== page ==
As brands and logos have evolved over the last several years, it’s become evident that simplicity and minimalistic design is a key new direction for modern brand marketing. Even the most iconic brands and logos are following the mindset of “less is more” when it comes to their designs. From less detailed images to geometrically-inspired outlines, brands are embracing a clutter less existence.
One of the most prominent features of this trend involves tweaking, or in some cases, totally removing, the typographic element of the logo. In a recent article, author Kalle Oskari Mattila examined this shift, highlighted by MasterCard’s recent rebranding, in which their new logo was de-emphasized with the state goal to do away with the text altogether within the logo.
There are a number of good reasons to embrace “less is more” logo design. From a practical standpoint, cleaner and less-cluttered logos are more versatile and work much better on the myriad of platforms on which modern logos must perform. Logos are needed in smaller and smaller iterations, where the decrease in size must not impede the logo’s clarity or ability to represent the brand.
This is especially true when it comes to text – there is a reason why few app logos have any text – as the logo gets smaller, text can quickly turn into a jumbled blob that takes up space without providing real value.
Therefore, if you are a brand with a logo or a visual brand that has the equity to stand on its own and earns immediate recognition from consumers, the choice to “slim down” is a relatively easy one. Some of the biggest brands out there have gone this path – from the McDonald’s golden arches and Nike Swoosh to Starbucks and MasterCard with their own logos.
However, as a new or lesser-known brand, it would be advisable to proceed with caution in this aspect of brand development. It is logical that the removal of a brand name from a logo would decrease ease of recognition and connection between brand and logo, which is a step that is crucial in building a brand. Mattila deems the “debranding” strategy as one “based on paring down that can only be deployed by the most identifiable of brands.”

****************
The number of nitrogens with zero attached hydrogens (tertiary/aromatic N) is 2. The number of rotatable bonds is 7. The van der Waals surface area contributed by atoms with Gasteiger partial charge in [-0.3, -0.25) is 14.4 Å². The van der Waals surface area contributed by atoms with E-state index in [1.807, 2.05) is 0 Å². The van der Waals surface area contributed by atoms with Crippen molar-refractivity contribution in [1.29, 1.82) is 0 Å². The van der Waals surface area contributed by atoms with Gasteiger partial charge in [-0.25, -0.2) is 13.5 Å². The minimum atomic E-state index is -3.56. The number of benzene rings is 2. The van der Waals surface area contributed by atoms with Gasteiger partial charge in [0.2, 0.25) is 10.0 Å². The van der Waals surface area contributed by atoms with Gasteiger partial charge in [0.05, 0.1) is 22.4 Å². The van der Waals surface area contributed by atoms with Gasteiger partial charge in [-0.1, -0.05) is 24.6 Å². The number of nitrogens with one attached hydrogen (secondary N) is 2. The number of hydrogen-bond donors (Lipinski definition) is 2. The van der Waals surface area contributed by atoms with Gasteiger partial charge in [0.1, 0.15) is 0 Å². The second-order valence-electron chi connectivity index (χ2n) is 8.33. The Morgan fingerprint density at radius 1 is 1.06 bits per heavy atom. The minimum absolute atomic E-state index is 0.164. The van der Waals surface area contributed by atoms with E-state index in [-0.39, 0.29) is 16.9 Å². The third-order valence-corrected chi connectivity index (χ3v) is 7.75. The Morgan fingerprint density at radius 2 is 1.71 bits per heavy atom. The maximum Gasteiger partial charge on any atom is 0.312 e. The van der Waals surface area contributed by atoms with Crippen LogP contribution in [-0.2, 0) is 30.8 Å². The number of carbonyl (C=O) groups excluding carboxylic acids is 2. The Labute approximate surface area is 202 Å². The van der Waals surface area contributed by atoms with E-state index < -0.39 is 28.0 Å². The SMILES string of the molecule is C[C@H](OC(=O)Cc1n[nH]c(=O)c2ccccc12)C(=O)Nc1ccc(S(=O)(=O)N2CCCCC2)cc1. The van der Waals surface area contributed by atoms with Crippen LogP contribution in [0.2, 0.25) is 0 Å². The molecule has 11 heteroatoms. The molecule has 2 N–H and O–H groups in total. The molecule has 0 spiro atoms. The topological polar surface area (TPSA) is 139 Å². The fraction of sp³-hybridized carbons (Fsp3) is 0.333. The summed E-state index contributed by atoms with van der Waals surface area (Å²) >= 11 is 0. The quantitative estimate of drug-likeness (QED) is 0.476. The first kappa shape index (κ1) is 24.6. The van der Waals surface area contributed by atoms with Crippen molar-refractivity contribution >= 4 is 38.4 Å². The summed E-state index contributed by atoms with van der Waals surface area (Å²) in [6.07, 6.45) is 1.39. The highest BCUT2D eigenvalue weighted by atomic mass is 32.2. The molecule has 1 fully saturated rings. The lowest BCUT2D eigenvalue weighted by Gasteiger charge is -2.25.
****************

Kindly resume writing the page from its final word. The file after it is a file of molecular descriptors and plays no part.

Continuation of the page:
Additionally, Matilla explains that “Some marketers believe that debranding can make global brands appear ‘less corporate’ and ‘more personal to consumers.’” This personalized feel in corporations is a direct reflection of the way technology and new companies are headed. This is one way for larger, older brands to stay relevant and directly target younger generations with the goal of having them continue using products their grandparents and parents use.
Coca-Cola’s early success with debranding is one of the most prominent examples, namely the “Share a Coke” promotion, where the brand replaced the Coca-Cola name on its bottles for a massive variety of people’s first names, in addition to nicknames and monikers. The campaign was a massive hit with consumers, who sought out bottles which featured their names or the names of loved ones, and provided Coca-Cola with a personalized stamp on each of their products, by simply backing away from the branded aspect and replacing it with an element that connected deeper.
Going with a simpler visual brand and separating text from logos signifies confidence in brand familiarity and its consumers. Debranding takes this a step further by not only showing the consumer that you feel your logo has the equity to stand on its own, but also allowing for an expansion of personalized and authentic branding efforts, designed to strengthen the connection between consumer and brand.